Educating Behind Enemy Lines

B-CC students establish “School by Any Means”, a secret virtual academy, to educate as many Afghan girls and woman as possible.

Bennett Galper, News Director

In the midst of the Taliban’s takeover in Afghanistan, and their prohibition of girls’ education, Afghan students at Bethesda Chevy Chase High School (B-CC) created “School by Any Means” (S-BAM), a secret virtual academy that educates as many Afghan girls and women as possible.
During S-BAM’s inaugural session, 25 Afghan girls and women attended nine classes led by IB Anthropology teacher David Lopilato and student reporters from The Tattler, B-CC’s school newspaper. The Afghan students learned the basics of journalism, such as how to conduct interviews and write different types of stories (i.e., news briefs, features, etc).
Co-founder of S-BAM, Sayed E. Nabizada, stated their mission “is to ensure that students around the globe are engaged with education and basic learning.” Nabizada later added that they seek out, “The hidden talents [of students around the world] impacted or stopped by poverty, immigration, war, etc.—domestically and abroad—by any means.”
In addition to educating those without proper schooling, or without any education, S-BAM hopes to amplify the voices of their students, primarily, those who have been suppressed by their government or culture.
One Afghan girl expressed that the program encouraged her to “raise her voice against cruelty…and find a way possible to get educated and overcome all the difficulties,” instead of “[surrendering] to ignorance.”
Students like her aren’t the only ones learning. According to the other founder of S-BAM, Anosh Sediqui, the team behind S-BAM also learned how to educate others by speaking with numerous teachers, educational experts, students, administrators, parents, and community members.
Nevertheless, the team’s S-BAM classes ran into several technical difficulties due to the lack of adequate internet connectivity in Afghanistan, but it wasn’t long before S-BAM teachers learned how to maneuver around them. “Those are the kind of workarounds we need to learn because we need to help [the Afghan girls] keep learning,” asserted Mr. Lopilato.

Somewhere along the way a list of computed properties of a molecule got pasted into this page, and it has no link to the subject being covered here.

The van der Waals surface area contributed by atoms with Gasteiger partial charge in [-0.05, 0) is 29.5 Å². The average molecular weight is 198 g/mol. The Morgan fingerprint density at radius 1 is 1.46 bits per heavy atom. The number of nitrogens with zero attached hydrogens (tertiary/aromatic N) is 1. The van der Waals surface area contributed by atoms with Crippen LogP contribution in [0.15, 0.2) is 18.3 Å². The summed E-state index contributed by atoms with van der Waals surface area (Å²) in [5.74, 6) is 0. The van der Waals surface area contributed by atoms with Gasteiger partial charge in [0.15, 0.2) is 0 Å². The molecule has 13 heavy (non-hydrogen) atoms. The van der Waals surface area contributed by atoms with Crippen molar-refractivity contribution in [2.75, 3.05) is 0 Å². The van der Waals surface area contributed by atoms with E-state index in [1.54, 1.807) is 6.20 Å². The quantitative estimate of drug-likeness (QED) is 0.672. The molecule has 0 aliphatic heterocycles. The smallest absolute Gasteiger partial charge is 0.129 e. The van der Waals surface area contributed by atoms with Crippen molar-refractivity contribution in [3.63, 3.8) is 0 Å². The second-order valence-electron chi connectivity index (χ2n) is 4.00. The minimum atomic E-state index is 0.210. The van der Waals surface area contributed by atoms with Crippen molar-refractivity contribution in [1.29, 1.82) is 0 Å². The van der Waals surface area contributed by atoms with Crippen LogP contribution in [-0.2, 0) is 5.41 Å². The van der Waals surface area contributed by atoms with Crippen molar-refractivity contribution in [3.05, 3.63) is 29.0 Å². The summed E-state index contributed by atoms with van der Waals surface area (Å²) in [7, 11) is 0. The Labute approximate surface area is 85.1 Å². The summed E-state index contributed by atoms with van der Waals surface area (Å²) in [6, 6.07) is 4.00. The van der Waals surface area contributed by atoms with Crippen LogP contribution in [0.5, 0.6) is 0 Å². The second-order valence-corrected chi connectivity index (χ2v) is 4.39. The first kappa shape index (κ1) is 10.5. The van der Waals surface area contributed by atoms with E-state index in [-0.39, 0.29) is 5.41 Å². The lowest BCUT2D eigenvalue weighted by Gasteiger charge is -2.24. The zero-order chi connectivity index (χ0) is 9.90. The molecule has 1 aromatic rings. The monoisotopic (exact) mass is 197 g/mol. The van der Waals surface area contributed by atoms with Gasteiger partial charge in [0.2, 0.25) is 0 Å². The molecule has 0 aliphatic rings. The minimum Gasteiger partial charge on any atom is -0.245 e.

The journalistic work produced by the Afghan girls and women will be shared alongside the work of MCPS students later this year through The Amplifier, a student-led magazine in Montgomery County, Maryland. A film documenting S-BAM’s virtual academy will also be released by B-CC student Ellis Chung.
Moving forward, S-BAM plans to organize more virtual workshops and panels with educational experts to help youth learn about themselves and their strengths.
“We pride ourselves for doing this, we are taking risks to ensure everyone is in school,” explained Nabizada. “For some people [school] seems surreal, but we want to make it happen…they need to have an education.”
One of S-BAM’s assistant teachers, Michael Shapiro, added that the program “put into perspective how important education is” and “pushed me to teach and help these remarkable students as much as I can.”
In an effort to maintain their relationship with the Afghan students, Mr. Lopilato and the S-BAM team host a Zoom meeting every Thursday with them, talking about anything from American culture to the different languages spoken in Afghanistan.